The next 12 months was a full immersion course in high-level office politics, as the old guard of the bank tried to marginalize the turnaround team and prevent the painful but necessary restructuring of the bank. McKinsey and two future Ministers of Finance (Tibor Draskovics and Csaba Laszlo) were hired to help sort out the financial mess our bank got itself into.
My first job was to befriend, wine and dine the cream of the crop of the financial journalist community before releasing news that the bank had lost over $100 million in 1999. We did an ok job and the run on the bank was averted.
A year later, I was on a week-long paternity leave with our first daughter, when the CEO summoned me to the bank for an emergency meeting. We were going to be taken over by a local competitor, ran by strong man Tibor Rejto. Our Dutch bank, in contrast, had a relatively flat and informal culture. The announced “merger” felt like the Russian occupation, for the staff of ABN AMRO Bank.
Mr. Yoncourt's days were numbered, but he managed to get me appointed as secretary of the mergers committee where I wrote all the minutes. I did my best to influence the process in favor of preserving the ABN AMRO culture, which did not endear me to Mr. Rejto. When one Friday he summoned me to his office and found me wearing chinos, he promptly ordered the decadent custom of “dress-down Fridays” abolished.
Soon after, Mr. Draskovics succeeded Mr. Yoncourt as acting CEO until the merger and rescued me from the “firing squad” and allowed me to parachute to head the bank's M&A department. It was one of the last bastions of ABN AMRO culture as the unit was operationally ran by a managing director sitting in London. I soon discovered, however, that London's business model would not survive the “new broom” and started repositioning the department to focus on local management buyouts instead of high profile cross border deals that were few and far between. We had a substantial monthly payroll to support and needed a more predictable source of cash flow.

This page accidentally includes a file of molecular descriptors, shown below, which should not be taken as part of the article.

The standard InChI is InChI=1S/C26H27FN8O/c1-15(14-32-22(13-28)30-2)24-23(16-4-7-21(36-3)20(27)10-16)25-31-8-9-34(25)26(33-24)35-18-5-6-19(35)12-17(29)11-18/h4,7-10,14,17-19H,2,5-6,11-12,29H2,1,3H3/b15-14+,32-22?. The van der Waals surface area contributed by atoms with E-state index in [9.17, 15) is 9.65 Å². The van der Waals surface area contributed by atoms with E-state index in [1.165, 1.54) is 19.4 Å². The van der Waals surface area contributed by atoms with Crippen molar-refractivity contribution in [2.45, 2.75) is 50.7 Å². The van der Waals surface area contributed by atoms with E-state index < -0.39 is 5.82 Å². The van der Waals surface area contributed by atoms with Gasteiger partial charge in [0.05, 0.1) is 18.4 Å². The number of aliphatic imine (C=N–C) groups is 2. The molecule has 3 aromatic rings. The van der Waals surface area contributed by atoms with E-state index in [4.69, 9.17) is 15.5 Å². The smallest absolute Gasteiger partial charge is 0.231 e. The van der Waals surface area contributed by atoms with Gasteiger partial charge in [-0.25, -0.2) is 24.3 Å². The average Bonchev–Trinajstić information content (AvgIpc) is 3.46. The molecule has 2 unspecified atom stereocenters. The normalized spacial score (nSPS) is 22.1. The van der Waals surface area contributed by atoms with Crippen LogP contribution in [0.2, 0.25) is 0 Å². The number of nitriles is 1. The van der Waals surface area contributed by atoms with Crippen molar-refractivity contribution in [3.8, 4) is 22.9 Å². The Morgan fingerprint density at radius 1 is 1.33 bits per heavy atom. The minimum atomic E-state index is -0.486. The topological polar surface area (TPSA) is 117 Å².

Our team soon landed a few clients, including a mandate to mastermind the hostile takeover of a publically listed plastics manufacturer, Pannonplast, by an upstart entrepreneur, who had fancied becoming the Hungarian “King of Plastics”.
The deal was high-profile and Mr. Rejto took a personal interest in it. When it fell through, however, he promptly fired me together with my similarly “overpaid” deputy.
I was 35 years old and ran out of excuses for not starting my own business. The plush salary I had enjoyed was gone and my opportunity cost disappeared overnight. After a few phone calls, I realized that landing a similarly paid job was going to be a challenge which helped me handle my wife's objections to going solo.
I finally managed to “work” myself out of a job, or at least, to get fired.
Fortunately, I had three prospects in the pipeline and each of them agreed to hire me instead of the bank. I was in business within ten days. Rented an empty apartment from a friend for $100 a month, overlooking the Danube River in Budapest. A former colleague helped with setting me up with a desktop computer.
I was off to the races!!!
45 days after my departure, the greatest ever financial scandal in Hungary broke out at the bank. A rogue stockbroker, Attila Kulcsar had built a Madoff-style pyramid scheme, under the personal protection of Mr. Rejto, who was soon forced out.
Worse, Mr. Kulcsar allegedly breached the “Chinese wall” separating the M&A department and was illegally profiting from the impending takeover of Pannonplast.
In the meantime, I was on my way to closing my first M&A deal and within six months had made good on my pledge to have each former client move over to my fledgling boutique firm, including the King of Plastics.